Back home in Cleveland, Barba spent the summer planning what kind of company to start.
"I wanted it to be A, Internet-based, and B, built on solid business fundamentals that could actually make a profit and be a viable business and be a valuable service to the people that use it," Barba says.
Then, after Thanksgiving dinner in 1999, Barba was playing pool at a friend's house when the idea for e2grow hit him. He put down his cue, told his friends he had an idea and left. By 5 o'clock the next morning, he had a 12-page PowerPoint presentation describing the basic structure of e2grow.
Capture the market
Barba knew many small business owners lack Web presence. He saw the Web as a way not only to even the playing field with their large corporate competition drawing customers to the malls, but to generate sales from outside their local areas.
For consumers, e2grow (now branded as Locality.com) puts them in touch with local merchants and service providers with a community-based directory. For the business owners, they sign up to have e2grow's Web designers build them an e-commerce site, set them up with e-mail and place the business in not only the local directory but in top Web search engines such as Google and AOL.com.
Barba watched other Internet companies tap the small business market with varied success. But he was an investment banker for 14 years with companies including Bears, Stearns and Co., and Cowen & Co. before he founded e2grow, and his financial savvy was going to be his edge in the game.
"A lot of the companies would raise $30 million, $100 million, $200 million and really generate no significant revenue," Barba says. "It was increasingly shocking to see how little emphasis was focused on cash flow and how it was all about raising money and trying to exit as soon as possible."
The other fatal flaw Barba saw with some companies was that they apparently expected the software to sell itself through heavy media advertising, e-mail marketing, direct mail and cold calls. But that kind of faceless marketing doesn't work in the small business market.
"These people don't want to converse with you via e-mail," Barba says. "They don't want to be on hold for 15 minutes. They don't want to leave a message and hopefully have somebody call them back in three days. They needed attention by people, it needs to be fairly immediate, and that's expensive.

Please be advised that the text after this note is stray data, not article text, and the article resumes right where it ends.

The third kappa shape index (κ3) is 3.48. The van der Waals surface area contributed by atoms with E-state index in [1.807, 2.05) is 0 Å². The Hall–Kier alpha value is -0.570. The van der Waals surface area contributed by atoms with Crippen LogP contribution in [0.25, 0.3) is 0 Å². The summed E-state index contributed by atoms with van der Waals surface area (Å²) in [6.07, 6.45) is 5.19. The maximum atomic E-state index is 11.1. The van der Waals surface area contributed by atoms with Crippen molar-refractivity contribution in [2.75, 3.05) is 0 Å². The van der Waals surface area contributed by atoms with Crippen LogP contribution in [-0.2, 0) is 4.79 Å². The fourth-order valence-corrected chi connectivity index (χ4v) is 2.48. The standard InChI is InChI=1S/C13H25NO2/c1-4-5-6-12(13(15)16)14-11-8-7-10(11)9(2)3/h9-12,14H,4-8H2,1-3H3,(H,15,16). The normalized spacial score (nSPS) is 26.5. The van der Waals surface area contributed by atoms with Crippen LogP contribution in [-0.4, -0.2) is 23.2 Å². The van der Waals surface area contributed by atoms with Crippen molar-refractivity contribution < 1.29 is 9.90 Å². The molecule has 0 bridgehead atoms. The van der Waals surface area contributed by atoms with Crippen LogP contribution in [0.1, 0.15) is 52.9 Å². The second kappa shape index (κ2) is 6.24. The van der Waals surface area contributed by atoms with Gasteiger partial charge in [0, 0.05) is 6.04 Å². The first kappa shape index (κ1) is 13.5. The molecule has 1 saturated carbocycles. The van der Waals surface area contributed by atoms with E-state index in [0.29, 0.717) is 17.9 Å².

"So we've spent a lot of time and effort to try and make that a cost-effective way to scale."
With the basic business model in hand, Barba assembled a board of advisers to help him manage costs and grow the company. He culled executives from top companies including Parker Hannifin, AT&T Solutions, Kinetico and Steris, and advisers with academic backgrounds at schools including Columbia Graduate School of Business and Case Western Reserve University.
His management team included his father, Dennis Barba Sr., as president; John Anderson from Lincoln Electric as vice president of business development; and John Strathern, a former securities broker, as managing director.
"What first struck me was Dennis' personality and the team he had put together," says Warren Goldenberg, e2grow's legal counsel and a partner at Hahn, Loeser & Parks LLP. "These are people with significant business backgrounds, really people of substance."
Barba hired Deloitte Consulting to manage the project's financial modeling and Beacon International Marketing in Akron to help with market research. To design the e2grow software, Barba hired Cleveland-based software developer IdeaStar.
Jim Fisher, IdeaStar's president, is on e2grow's board of advisers.
"We've really had no problems with IdeaStar since we've done this, which I think is rare," Barba says. "We continue to have a good relationship with them and part of that was their willingness to work with Deloitte as a team. It was fairly bug-free after it was put out."
Barba and his advisers voted to risk $70,000 in seed money. If they couldn't get the company growing before the money was gone, they would fold it.
But thanks to keeping his costs low and making strategic acquisitions for pennies on the dollar, Barba and his advisers didn't need to chip in any more cash.
Barba started small by building community portal sites in eastside communities such as Chesterland, Solon and Bainbridge to draw consumers to news and information and to local merchants. For his first few business customers, he built their sites for free.
But he had seen too many customer freebies kill many dot-coms, so he still charged the monthly subscription fee for e-mail, e-commerce and search engine optimization services.